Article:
Here's the point - we are new men and women in Christ, the old is dead, so we must raise our minds and life to focus on Him. And Paul goes on then to explain what that looks like, the practical application of that new identity, as he starts to expound in v. 5:
Therefore consider the members of your earthly body as dead to immorality, impurity, passion, evil desire, and greed, which amounts to idolatry. (Colossians 3:5)
See that? Another "therefore." Continued progression of application of the previous truths. And where does this lead? To a whole series of commands in principle to live in light of the supremacy of our Savior who has killed our old self and given us a new life. We're commanded to live out that new self (3:9-14), to allow Christ's peace reign in us (3:15), to allow Christ's words to abide in us and enrich us (3:16). And finally to do all we do or say for Christ's glory (3:17), in view of His surpassing supremacy.

Then, and only then, does the application of those principles of living out the new life make sense. Once we have these new life principles of conduct based on Christ's supremacy down, we are ready to hear more commands regarding specifics of how to live them out in our relationships with spouses, children, employers and employees, etc. And therein lies the why. Why should I live out these relationships in this manner? Because of the surpassing superiority of Christ in all He is, in all He has made me, in all His glory.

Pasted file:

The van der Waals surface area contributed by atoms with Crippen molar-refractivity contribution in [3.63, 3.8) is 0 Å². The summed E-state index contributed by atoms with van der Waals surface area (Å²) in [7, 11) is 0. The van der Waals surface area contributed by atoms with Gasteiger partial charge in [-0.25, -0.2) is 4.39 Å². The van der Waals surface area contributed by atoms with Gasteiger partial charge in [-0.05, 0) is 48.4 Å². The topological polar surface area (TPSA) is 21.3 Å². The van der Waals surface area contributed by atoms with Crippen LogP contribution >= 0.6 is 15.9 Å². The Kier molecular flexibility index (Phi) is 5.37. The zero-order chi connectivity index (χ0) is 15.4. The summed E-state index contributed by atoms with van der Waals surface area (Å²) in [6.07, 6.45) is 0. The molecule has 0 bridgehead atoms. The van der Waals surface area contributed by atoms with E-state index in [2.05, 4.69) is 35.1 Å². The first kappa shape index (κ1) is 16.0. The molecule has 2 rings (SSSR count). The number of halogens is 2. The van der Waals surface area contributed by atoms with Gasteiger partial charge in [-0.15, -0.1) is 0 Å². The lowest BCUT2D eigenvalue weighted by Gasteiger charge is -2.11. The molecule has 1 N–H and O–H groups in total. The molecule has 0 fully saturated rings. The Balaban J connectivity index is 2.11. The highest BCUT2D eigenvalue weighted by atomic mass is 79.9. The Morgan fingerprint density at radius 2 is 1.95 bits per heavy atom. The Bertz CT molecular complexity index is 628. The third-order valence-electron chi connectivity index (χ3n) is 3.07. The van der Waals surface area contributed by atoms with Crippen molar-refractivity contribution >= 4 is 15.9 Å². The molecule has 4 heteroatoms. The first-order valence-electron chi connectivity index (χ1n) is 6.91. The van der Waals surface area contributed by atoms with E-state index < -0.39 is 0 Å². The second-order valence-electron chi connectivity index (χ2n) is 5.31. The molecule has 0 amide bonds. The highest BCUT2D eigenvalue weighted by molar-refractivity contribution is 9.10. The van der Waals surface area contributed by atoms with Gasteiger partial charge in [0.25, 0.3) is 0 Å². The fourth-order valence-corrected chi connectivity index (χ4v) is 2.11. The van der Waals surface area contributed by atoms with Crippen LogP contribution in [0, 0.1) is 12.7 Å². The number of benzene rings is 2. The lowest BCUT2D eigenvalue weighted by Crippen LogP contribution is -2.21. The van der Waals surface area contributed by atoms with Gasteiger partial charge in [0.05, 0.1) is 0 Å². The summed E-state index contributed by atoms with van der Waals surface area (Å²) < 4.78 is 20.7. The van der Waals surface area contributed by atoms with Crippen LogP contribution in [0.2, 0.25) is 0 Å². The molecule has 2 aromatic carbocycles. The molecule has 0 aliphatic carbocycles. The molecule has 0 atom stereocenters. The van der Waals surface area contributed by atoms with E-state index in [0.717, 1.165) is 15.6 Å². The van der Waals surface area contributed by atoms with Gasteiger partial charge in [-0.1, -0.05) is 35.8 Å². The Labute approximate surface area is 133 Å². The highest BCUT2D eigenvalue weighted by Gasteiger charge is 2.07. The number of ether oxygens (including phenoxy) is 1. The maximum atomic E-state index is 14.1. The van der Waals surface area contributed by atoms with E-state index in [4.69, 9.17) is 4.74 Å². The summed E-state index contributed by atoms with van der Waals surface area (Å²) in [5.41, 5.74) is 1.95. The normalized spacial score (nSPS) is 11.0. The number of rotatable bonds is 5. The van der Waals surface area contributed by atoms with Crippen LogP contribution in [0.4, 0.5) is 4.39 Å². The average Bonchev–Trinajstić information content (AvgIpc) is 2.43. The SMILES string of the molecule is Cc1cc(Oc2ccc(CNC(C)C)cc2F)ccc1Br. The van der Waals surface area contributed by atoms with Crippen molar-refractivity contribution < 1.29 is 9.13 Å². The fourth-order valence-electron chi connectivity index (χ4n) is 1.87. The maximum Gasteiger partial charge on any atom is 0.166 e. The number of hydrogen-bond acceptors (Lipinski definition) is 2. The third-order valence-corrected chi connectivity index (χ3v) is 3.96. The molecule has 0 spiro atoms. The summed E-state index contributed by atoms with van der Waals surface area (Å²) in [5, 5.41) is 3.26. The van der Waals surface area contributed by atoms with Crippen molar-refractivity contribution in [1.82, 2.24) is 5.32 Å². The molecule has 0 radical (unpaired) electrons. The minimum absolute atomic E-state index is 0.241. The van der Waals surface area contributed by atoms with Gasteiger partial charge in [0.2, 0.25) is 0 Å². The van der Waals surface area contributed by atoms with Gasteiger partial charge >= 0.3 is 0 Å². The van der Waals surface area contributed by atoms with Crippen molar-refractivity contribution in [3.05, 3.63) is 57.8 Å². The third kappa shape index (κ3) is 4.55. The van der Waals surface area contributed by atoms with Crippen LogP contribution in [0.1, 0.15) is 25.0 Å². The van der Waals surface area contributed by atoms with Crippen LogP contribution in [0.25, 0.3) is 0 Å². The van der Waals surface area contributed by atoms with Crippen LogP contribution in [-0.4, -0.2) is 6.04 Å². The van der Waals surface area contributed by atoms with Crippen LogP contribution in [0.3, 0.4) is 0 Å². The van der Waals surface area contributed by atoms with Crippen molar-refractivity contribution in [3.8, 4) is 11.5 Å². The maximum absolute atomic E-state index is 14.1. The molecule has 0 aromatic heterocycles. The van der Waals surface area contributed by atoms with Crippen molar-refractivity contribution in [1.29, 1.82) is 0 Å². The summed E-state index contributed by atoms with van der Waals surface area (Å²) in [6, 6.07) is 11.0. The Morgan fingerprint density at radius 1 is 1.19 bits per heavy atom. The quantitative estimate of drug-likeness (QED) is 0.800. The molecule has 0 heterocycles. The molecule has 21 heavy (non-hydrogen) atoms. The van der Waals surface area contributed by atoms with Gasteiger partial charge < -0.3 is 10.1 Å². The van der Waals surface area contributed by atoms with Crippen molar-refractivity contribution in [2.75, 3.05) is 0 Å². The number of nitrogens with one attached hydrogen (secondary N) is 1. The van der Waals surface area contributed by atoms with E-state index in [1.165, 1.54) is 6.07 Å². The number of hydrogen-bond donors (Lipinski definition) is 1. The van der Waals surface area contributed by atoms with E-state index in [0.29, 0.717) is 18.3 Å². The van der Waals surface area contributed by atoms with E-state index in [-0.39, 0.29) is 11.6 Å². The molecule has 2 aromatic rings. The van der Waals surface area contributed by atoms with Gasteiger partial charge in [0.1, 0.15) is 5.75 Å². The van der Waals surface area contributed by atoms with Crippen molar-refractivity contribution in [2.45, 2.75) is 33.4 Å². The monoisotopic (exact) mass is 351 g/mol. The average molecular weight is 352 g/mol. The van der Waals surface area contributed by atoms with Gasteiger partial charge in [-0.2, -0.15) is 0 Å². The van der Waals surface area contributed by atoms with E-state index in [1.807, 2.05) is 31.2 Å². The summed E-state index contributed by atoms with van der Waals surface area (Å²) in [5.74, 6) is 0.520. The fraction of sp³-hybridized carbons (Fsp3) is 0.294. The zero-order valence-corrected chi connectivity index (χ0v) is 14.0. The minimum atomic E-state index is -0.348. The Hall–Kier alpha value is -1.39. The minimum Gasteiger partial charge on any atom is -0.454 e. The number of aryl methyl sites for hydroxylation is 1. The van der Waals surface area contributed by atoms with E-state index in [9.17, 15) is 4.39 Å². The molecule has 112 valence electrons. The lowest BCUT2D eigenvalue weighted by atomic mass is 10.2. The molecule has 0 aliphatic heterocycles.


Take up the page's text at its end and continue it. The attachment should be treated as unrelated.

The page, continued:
When we understand as much as we can about the person and offices and work of Jesus Christ as Paul explains so clearly in the first half of the letter to the Colossians, we have a solid foundation to base our living on as Paul commands in the last half of the letter. But separate the two, and we lose both the supremacy of Christ and the right motivation to live righteously in our personal relationships.

Once again, orthodoxy must precede orthopraxy. Don't forget that next time someone wants to just get to the practical application. Without the doctrinal truth, what do you have to apply? Lots of whats and hows maybe, but the whys? Not so much...